Considering certain data on gender-related differences in ultrasound characteristics of diaphragm function [4, 17, 19, 20, 26], we analyzed these parameters too (Table 5).

Table 5. Ultrasonic indicators depending on gender

Variable

Men 50 (25; 75)

Women 50 (25; 75)

p-value (Mann-Whitney test)

T (calm inhalation) on the right, mm

2.0 (1.7; 2.3)

1.8 (1.5; 2.1)

0.12

T (calm exhalation) on the right, mm

1.5 (1.4; 1.8)

1.4 (1.2; 1.6)

0.12

T (deep inhalation) on the right, mm

4.8 (4.2; 5.4)

4.2 (3.5; 4.9)

0.02*

T (deep exhalation) on the right, mm

1.3 (1.2; 1.4)

1.1 (0.9; 1.3)

0.01*

T (calm inhalation) on the left, mm

2.0 (1.7; 2.2)

1.7 (1.4; 1.8)

0.006*

T (calm exhalation) on the left, mm

1.5 (1.4; 1.7)

1.3 (1.2; 1.5)

0.02*

T (deep inhalation) on the left, mm

3.7 (3.2; 5.0)

3.6 (3.1; 4.3)

0.23

T (deep exhalation) on the left, mm

1.2 (1.0; 1.4)

1.1 (0.9; 1.1)

0.02*

TI (calm inhalation) on the right, %

28.2 (22.0; 33.0)

28.4 (22.9; 36.3)

0.43

TI (deep inhalation) on the right, %

213.8 (146.1; 250.0)

188.8 (155.1; 246.0)

0.61

TI (calm inhalation) on the left, %

28.0 (21.0; 38.6)

22.2 (18.0; 28.5)

0.03*

TI (deep inhalation) on the left, %

175.6 (121.0; 198.0)

169.0 (145.0; 214.6)

0.9

Excursion (calm breathing) on the right, cm

1.7 (1.5; 2.0)

1.6 (1.5; 1.9)

0.29

Contraction time (calm breathing) on the right, s

1.5 (1.3; 1.9)

1.3 (1.2; 1.7)

0.01*

Contraction rate (calm breathing) on the right, cm/s

1.0 (0.9; 1.3)

1.0 (0.9; 1.4)

0.59

Relaxation time (calm breathing) on the right, s

1.4 (1.3; 1.6)

1.34 (1.15; 1.6)

0.01*

Relaxation rate (calm breathing) on the right, cm/s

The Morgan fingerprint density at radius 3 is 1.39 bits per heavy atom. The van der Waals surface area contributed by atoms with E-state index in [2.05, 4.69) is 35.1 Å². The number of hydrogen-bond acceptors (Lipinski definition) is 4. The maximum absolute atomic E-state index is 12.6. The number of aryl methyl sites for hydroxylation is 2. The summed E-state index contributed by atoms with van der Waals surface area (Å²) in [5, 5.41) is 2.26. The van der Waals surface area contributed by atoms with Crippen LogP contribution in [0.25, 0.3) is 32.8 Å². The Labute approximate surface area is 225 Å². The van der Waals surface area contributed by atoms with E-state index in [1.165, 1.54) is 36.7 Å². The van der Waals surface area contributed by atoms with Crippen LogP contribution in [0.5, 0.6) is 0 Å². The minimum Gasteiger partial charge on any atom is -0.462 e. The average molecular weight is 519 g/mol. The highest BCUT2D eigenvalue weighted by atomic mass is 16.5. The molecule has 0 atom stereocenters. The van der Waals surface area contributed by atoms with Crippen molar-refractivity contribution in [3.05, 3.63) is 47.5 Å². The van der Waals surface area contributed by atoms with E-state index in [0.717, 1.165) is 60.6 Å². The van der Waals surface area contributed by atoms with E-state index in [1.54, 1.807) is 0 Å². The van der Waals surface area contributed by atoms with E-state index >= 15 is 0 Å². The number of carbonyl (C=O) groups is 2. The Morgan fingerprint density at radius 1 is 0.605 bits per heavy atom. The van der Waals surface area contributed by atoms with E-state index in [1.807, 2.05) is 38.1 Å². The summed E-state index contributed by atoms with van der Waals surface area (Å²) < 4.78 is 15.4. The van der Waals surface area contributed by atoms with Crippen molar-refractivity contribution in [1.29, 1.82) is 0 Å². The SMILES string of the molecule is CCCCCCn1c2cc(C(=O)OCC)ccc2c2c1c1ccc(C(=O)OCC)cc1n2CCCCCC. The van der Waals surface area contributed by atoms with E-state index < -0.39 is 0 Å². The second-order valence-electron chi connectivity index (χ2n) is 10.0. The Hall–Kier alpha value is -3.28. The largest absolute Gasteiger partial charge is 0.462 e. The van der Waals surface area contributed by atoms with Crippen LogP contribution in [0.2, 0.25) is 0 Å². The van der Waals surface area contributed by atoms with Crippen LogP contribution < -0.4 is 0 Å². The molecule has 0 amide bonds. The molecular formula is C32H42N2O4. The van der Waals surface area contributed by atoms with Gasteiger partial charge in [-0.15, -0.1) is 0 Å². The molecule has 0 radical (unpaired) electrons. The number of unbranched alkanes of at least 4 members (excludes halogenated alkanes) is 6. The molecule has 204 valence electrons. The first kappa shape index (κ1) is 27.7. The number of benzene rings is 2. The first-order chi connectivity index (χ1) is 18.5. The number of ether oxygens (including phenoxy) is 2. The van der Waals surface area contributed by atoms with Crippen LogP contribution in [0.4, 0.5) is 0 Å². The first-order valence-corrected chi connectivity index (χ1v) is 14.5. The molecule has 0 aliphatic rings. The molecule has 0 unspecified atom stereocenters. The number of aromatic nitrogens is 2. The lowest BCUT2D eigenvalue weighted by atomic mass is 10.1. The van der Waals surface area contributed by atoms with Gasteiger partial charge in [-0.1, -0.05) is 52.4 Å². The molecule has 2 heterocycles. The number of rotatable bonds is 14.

1.1 (0.9; 1.5)

1.1 (0.9; 1.7)

0.89

Excursion (deep breathing) on the right, cm

7.4 (6.3; 8.2)

6.6 (5.7; 7.5)

0.04*

Contraction time (deep breathing) on the right, s

2.5 (2.2; 2.8)

2.5 (2.1; 3.2)

0.47

Contraction rate (deep breathing) on the right, cm/s

2.8 (2.5; 3.5)

2.5 (2.0; 3.0)

0.057

Relaxation time (deep breathing) on the right, s

2.5 (2.0; 2.6)

2.6 (2.0; 3.3)

0.4

Relaxation rate (deep breathing) on the right, cm/s

3.2 (2.6; 3.6)

2.7 (1.9; 3.6)

0.24

Note. * —significant difference, p<0.05.

Structural and functional parameters of diaphragm in men and women are significantly different in some cases. In particular, thickness of diaphragm in different phases of respiratory cycle and thickening index on the left during calm breathing differ. Among functional parameters, we can emphasize differences in maximum amplitude of diaphragm excursion during deep breathing.

Discussion

According to the literature data, results of ultrasound of diaphragm in the apposition zone are comparable and reproducible [25]. Nevertheless, there is certain variability due to objective and subjective circumstances. In particular, differences are associated with operator-dependent nature of ultrasound examination [7, 9, 18], influence of anthropometric characteristics of subjects and methodological aspects (body and sensor position, size and heterogeneity of groups, etc.) [13, 18, 26]. These aspects can explain obvious differences between our own findings and literature data on diaphragm thickening index during calm breathing on both sides [20]. Natural individuality of participants and probability of arbitrary component (ability of subject to change inhalation/exhalation rate at will) are apparently the most significant reasons for some discrepancy regarding duration of diaphragm relaxation during calm breathing [24].